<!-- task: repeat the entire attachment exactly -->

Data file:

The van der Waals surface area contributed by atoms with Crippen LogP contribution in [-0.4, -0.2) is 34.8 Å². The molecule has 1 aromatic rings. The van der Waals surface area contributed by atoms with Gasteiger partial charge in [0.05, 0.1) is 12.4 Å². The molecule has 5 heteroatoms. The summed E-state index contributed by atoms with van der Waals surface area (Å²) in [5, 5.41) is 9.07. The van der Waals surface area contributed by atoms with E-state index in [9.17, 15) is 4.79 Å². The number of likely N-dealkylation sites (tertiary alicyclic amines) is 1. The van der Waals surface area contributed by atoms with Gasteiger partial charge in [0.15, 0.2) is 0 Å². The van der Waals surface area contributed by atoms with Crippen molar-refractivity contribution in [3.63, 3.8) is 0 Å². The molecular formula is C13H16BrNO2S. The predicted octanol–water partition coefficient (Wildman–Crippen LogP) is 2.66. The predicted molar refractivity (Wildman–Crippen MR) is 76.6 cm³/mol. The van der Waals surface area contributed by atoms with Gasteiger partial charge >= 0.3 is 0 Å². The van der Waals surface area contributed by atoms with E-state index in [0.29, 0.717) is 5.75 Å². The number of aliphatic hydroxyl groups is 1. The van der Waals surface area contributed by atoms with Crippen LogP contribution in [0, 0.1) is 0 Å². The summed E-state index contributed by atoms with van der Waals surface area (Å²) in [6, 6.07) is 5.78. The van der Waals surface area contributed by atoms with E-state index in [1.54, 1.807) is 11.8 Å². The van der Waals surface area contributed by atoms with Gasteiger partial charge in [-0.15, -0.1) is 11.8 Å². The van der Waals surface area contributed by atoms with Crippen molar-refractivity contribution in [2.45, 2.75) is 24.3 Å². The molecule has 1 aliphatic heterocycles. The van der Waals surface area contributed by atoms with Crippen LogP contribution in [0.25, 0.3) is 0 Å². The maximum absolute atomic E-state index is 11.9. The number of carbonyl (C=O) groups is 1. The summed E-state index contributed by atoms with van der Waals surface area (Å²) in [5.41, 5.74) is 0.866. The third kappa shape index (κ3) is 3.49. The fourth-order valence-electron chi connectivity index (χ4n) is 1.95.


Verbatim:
The van der Waals surface area contributed by atoms with Crippen LogP contribution in [-0.4, -0.2) is 34.8 Å². The molecule has 1 aromatic rings. The van der Waals surface area contributed by atoms with Gasteiger partial charge in [0.05, 0.1) is 12.4 Å². The molecule has 5 heteroatoms. The summed E-state index contributed by atoms with van der Waals surface area (Å²) in [5, 5.41) is 9.07. The van der Waals surface area contributed by atoms with E-state index in [9.17, 15) is 4.79 Å². The number of likely N-dealkylation sites (tertiary alicyclic amines) is 1. The van der Waals surface area contributed by atoms with Gasteiger partial charge in [0.15, 0.2) is 0 Å². The van der Waals surface area contributed by atoms with Crippen molar-refractivity contribution in [3.63, 3.8) is 0 Å². The molecular formula is C13H16BrNO2S. The predicted octanol–water partition coefficient (Wildman–Crippen LogP) is 2.66. The predicted molar refractivity (Wildman–Crippen MR) is 76.6 cm³/mol. The van der Waals surface area contributed by atoms with Gasteiger partial charge >= 0.3 is 0 Å². The van der Waals surface area contributed by atoms with E-state index in [0.29, 0.717) is 5.75 Å². The number of aliphatic hydroxyl groups is 1. The van der Waals surface area contributed by atoms with Crippen LogP contribution in [0, 0.1) is 0 Å². The summed E-state index contributed by atoms with van der Waals surface area (Å²) in [6, 6.07) is 5.78. The van der Waals surface area contributed by atoms with E-state index in [1.54, 1.807) is 11.8 Å². The van der Waals surface area contributed by atoms with Gasteiger partial charge in [-0.15, -0.1) is 11.8 Å². The van der Waals surface area contributed by atoms with Crippen molar-refractivity contribution in [2.45, 2.75) is 24.3 Å². The molecule has 1 aliphatic heterocycles. The van der Waals surface area contributed by atoms with Crippen LogP contribution in [0.25, 0.3) is 0 Å². The maximum absolute atomic E-state index is 11.9. The number of carbonyl (C=O) groups is 1. The summed E-state index contributed by atoms with van der Waals surface area (Å²) in [5.41, 5.74) is 0.866. The third kappa shape index (κ3) is 3.49. The fourth-order valence-electron chi connectivity index (χ4n) is 1.95.